In Gately’s second example, the perpetrator held a senior position and was prone to outbursts. Naturally many people felt intimidated and picked on by him. So a workplace investigation took place – and the outcome went really well.
“He was an unconscious bully – he struggled with emotional intelligence,” she says. “He was completely oblivious and sincerely meant no harm and felt genuine remorse. He was devastated that he hurt someone.”
Gately says once that self awareness is obtained people can let down their defences and genuinely apologise.
When it comes to good apologies Calderone recommends using author Dr Aaron Lazare’s methodology (from his book On Apology). It has four parts:
- Acknowledgment – Calderone says this helps to rebuild trust and re-establish the relationship. It also gives HR and the person affected a chance to discuss what is and isn’t acceptable.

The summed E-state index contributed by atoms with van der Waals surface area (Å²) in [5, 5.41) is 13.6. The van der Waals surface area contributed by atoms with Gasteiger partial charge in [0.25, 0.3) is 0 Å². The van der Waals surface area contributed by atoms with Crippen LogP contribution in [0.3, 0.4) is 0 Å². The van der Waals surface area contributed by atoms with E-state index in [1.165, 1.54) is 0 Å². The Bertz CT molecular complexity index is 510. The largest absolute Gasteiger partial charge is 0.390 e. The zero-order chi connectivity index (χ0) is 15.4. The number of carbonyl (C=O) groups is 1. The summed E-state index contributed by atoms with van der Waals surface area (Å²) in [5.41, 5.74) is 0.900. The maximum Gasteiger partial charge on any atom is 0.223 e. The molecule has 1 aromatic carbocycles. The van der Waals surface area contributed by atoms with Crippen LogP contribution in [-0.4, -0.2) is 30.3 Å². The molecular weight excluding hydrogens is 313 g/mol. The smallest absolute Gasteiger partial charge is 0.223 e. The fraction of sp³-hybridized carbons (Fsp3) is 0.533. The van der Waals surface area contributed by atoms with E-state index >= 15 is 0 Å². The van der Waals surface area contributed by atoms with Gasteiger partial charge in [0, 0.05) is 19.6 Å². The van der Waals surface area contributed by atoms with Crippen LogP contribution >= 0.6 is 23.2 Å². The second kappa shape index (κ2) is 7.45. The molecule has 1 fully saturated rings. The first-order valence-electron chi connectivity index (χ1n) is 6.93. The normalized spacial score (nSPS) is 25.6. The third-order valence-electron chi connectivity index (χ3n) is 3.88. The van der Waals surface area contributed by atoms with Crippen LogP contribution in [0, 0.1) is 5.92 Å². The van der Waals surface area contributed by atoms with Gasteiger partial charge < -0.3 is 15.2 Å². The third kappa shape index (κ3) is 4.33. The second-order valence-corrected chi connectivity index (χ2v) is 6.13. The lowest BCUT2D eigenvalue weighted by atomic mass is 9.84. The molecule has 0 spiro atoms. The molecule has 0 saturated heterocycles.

- Affect – this is to show that the perpetrator’s own actions has caused them to feel remorse.
- Vulnerability – in order for someone to accept full responsibility, they need to offer an apology without defence nor the expectation that they will be forgiven.
- Restitution/reparation – make amends and make steps towards ensuring it never happens again.
It’s important to note that the feelings of the person doing the apologising still matter. Gately says HR can help manage an apology by ensuring the apologiser’s self-esteem isn’t damaged during the process. “It’s important to show people that they can be forgiven if they demonstrate their remorse and commit to doing better.”
Have you ever managed an apology in the workplace? Tell us what you did in the comments below.